AT&T executives revealed plans to sell tower assets in the US and Mexico as part of an ongoing effort to slash its massive pile of debt.
CFO John Stevens said on an earnings call the operator cut $6.8 billion from its debt load in Q2, primarily via the sale of its stake in Hulu and a property in New York City.
It ended the quarter with $157.9 billion in debt remaining and is now looking to eliminate another $12 billion by the end of the year, in part through the sale of around 1,300 towers in the US and more than 1,000 in Mexico, as well as 250 blocks of land, he said.
He added the sale of those assets will also help pay for the operator’s recent investment in spectrum in the Federal Communications Commission’s 24GHz auction.
AT&T is working to balance debt management with network investments, as it continues construction of both its FirstNet emergency service and 5G networks.
CEO Randall Stephenson reiterated the operator aims to achieve nationwide 5G coverage by mid-2020, having initially launched a limited mobile service in December 2018.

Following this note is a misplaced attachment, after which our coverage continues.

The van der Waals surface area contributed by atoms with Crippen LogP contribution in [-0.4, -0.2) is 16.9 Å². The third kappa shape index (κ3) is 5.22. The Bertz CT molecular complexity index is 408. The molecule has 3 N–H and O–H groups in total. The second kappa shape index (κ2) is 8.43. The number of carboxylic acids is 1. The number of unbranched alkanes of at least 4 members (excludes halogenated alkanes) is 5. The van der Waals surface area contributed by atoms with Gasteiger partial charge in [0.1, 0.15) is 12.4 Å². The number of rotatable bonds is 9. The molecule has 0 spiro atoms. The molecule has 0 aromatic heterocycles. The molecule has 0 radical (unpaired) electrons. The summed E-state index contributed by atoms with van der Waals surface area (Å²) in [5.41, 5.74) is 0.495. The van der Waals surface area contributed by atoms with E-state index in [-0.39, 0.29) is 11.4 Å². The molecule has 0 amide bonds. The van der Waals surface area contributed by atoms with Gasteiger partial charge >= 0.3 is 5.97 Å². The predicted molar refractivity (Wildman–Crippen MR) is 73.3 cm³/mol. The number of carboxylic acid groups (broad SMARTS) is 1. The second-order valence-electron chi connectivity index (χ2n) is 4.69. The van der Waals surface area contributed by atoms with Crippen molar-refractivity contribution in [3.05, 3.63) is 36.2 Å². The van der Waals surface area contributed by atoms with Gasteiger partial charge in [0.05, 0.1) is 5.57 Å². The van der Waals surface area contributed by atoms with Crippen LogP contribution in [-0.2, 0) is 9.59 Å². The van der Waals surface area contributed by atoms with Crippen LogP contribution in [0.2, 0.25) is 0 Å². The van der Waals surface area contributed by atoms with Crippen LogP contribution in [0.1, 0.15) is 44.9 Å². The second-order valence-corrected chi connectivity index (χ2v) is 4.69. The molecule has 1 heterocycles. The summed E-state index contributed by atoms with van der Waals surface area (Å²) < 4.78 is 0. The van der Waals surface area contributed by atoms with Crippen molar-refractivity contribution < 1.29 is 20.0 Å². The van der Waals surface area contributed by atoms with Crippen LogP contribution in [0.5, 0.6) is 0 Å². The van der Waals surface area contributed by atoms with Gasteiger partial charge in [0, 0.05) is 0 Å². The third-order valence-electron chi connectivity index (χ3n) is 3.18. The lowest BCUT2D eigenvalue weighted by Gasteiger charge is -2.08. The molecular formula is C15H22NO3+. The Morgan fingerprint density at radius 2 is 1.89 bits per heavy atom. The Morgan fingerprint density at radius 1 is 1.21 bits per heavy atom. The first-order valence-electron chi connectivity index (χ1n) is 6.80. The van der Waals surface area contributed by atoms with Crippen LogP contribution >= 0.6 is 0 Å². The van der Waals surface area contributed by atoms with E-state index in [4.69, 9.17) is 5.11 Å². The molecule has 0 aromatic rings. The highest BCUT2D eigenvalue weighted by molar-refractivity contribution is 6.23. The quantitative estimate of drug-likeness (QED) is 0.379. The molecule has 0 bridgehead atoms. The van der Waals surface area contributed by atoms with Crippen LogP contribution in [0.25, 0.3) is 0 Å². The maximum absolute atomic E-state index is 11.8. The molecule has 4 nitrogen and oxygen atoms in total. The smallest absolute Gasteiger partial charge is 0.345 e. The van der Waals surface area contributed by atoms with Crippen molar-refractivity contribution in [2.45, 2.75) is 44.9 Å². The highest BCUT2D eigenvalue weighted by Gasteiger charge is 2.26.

But he noted the operator doesn’t plan to start pressing consumers to upgrade to 5G until late 2020.
“As we exit next year there will be a dozen more handsets that use this technology. Then you’ll see us ratchet up the marketing and promotion. But we don’t want to get too aggressive with the consumer right now when there aren’t too many handsets in the market place and there isn’t significant coverage.”
Meanwhile, Stevens said FirstNet is now 60 per cent complete, with construction 9 months ahead of schedule. The operator is targeting 70 per cent completion by the end of the year, he added.
He again flagged the FirstNet rollout as a boon for the operator’s wireless business, noting it is allowing AT&T to expand market share in a pool of around 14 million primary and secondary emergency services staff.
Consolidated revenue of $45 billion in Q2 was up just over 15 per cent from $39 billion in Q2 2018, while net income attributable to AT&T dipped from $5.1 billion to $3.7 billion.
Wireless revenue of $17.5 billion was up 1.3 per cent year-on-year as increased service revenue offset a drop in equipment revenue.